KNH 329. Psychological Perspectives on Health. (3)

Examines psychological factors involved in health. Topics include appraisal of information concerning risks to health, effects of social comparison on the experience of illness, control processes and coping with illness, emotional and cognitive factors associated with physiological responses to stress, psychosocial factors that moderate stress, including social relationships, personality, and gender, and the processes involved in attitude and behavioral change with respect to health issues.

KNH 336. Coaching Techniques and Tactics. (2)

Detailed study of sport fundamentals and teaching and coaching techniques.

KNH 337. Foundations and Fitness Training for Coaches. (3)

Overview of basic foundations of coaching applications in coaching philosophy, sport science, and sport management with in-depth analysis of sport physiology resulting in American Sport Education Program certification.

KNH 338. Psychosocial Aspects of Coaching. (3)

In-depth analysis of theory and application techniques in sport psychology to provide understanding of appropriate coaching behavior and resulting in American Sport Education Program certification.

KNH 340. Internship. (0-20)

KNH 362. Public Health Communication. (3)

Describes the foundations of professional development in health promotion through multiple perspectives: health education, health communication, health science, and health behavior. Principles of design inform the diverse role of health promoters working within an ecological framework. Applications of models and theories are practiced in personal, national, and international contexts.
Prerequisite: KNH 242 or 245 and junior standing.

KNH 375. Psychological Perspectives in Sport and Exercise. (3)

Examines antecedents and consequences of individual and group behavior in sport and exercise settings. Focuses on (a) effects of psychosocial factors on performance and participation in physical activity, and (b) effects of physical activity participation on personal growth and development.

KNH 377. Independent Studies. (0-5)

KNH 378. Sport, Power and Inequality. (3)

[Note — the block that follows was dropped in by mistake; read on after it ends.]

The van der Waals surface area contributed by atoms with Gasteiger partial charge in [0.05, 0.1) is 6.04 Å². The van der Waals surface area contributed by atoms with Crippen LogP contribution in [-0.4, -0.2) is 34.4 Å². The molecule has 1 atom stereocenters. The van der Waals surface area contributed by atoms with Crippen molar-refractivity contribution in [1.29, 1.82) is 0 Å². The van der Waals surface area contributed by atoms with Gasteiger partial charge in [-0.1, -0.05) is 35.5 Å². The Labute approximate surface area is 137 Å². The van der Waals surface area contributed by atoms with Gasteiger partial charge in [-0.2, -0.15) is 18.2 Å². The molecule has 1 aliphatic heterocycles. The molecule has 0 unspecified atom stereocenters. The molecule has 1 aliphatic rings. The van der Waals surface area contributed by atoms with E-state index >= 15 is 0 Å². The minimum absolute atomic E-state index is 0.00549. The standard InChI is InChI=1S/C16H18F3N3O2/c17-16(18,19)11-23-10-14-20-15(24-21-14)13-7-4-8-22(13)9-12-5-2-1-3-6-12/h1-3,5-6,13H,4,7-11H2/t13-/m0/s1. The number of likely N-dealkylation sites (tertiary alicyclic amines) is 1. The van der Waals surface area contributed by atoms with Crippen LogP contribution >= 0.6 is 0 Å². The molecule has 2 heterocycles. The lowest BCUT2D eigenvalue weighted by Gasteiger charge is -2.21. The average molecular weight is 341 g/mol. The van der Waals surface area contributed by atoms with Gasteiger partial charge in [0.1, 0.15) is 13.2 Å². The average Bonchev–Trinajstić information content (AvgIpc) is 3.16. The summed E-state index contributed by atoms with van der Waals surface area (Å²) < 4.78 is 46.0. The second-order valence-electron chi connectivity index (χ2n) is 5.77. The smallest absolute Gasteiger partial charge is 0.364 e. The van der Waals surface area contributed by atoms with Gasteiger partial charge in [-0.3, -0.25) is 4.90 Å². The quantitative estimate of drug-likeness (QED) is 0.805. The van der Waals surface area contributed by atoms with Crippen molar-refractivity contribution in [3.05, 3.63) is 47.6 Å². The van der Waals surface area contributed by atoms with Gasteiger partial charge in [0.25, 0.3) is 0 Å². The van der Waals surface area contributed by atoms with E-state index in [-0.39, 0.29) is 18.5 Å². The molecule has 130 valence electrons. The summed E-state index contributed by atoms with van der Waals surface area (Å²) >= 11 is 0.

Focuses on allocation and socialization. Emphasis upon power in social structure as evidenced in class, status, gender, and race relations.

KNH 381. Biodynamics of Human Performance. (3)

Mechanics and neurophysiology of movement performance.
Co-requisite: KNH 381L.

KNH 381L. Biodynamics of Human Performance Lab. (1)

Provide students with opportunities to explore and apply concepts presented in lecture to daily activities and sport movements through hands-on experiments by using some of the measurement equipment used in the field of biomechanics.
Co-requisite: KNH 381.

KNH 382. Fitness Assessment and Exercise Prescription. (4)

Examination of various techniques used to assess fitness status and use of fitness evaluations to develop appropriate exercise prescriptions.

KNH 383. Operational and Administrative Aspects of Athletic Training. (2)

Planning, implementation, and supervision of an athletic training program.
Prerequisites: KNH 182 and KNH 183.

KNH 385. Contemporary Issues in Men's Health. (3)

Focuses on health and medical problems of men. Examines interrelationships between dimensions of health, gender, morbidity, and mortality in men.
Prerequisite: junior standing.

KNH 392. Lifetime and Adventure Activities. (3)

Development of personal skills and teaching techniques for lifetime sports and adventure activities. Activities include tennis, golf, swimming, orienteering, ropes course, and hiking.

KNH 402. Critical Reflection on Practices in Health and Physical Culture. (3) (MPC)

Engages collaborative groups of students and faculty in problem-based and/or community Service-Learning initiatives related to health and the culture of physical activity. Students work in teams to critically analyze a social need or problem, and develop a reflective action plan for the community based on that need.
Prerequisite: senior standing.

KNH 403. Professional Practices in Dietetics. (3)

Study of principles of nutrition counseling, dietetic education, and ethics. Develops skills to practice dietetics in both clinical and informal settings for culturally diverse clients.
Prerequisites: KNH 102, 104 and junior standing.

KNH 404. Advanced Food Science. (4)

Applications of experimental methods in the preparation of food. Comparison and evaluation of food products in relation to quality and use. Research methods are emphasized.
2 Lec. 2 Lab.
Prerequisites: KNH 104 and minimum of 8 hours in chemistry.

KNH 409/KNH 509. Nutrition for Sports and Fitness. (3)

Study of the interrelationship between nutrition and physical fitness. Discussion of nutritional aspects for specific sports. Examination of nutrition research related to health enhancement and performance.
Prerequisite: KNH 102.

KNH 411. Medical Nutrition Therapy I. (3)

Examination of physiological and metabolic changes in selected states and implications for medical nutrition therapy.
Prerequisites: KNH 102 and a minimum of 6 hours chemistry.

KNH 413. Medical Nutrition Therapy II. (3)

In depth study of the principles of nutrition in more complicated disease states of the Neurological System, Respiratory System, Musculoskeletal System, and Neoplastic and Metabolic Disorders.
Prerequisites: KNH 102 and a minimum of 6 hours in chemistry.
Co-requisite: KNH 411.

KNH 414/KNH 514. Facilities and Event Management in Sport. (3)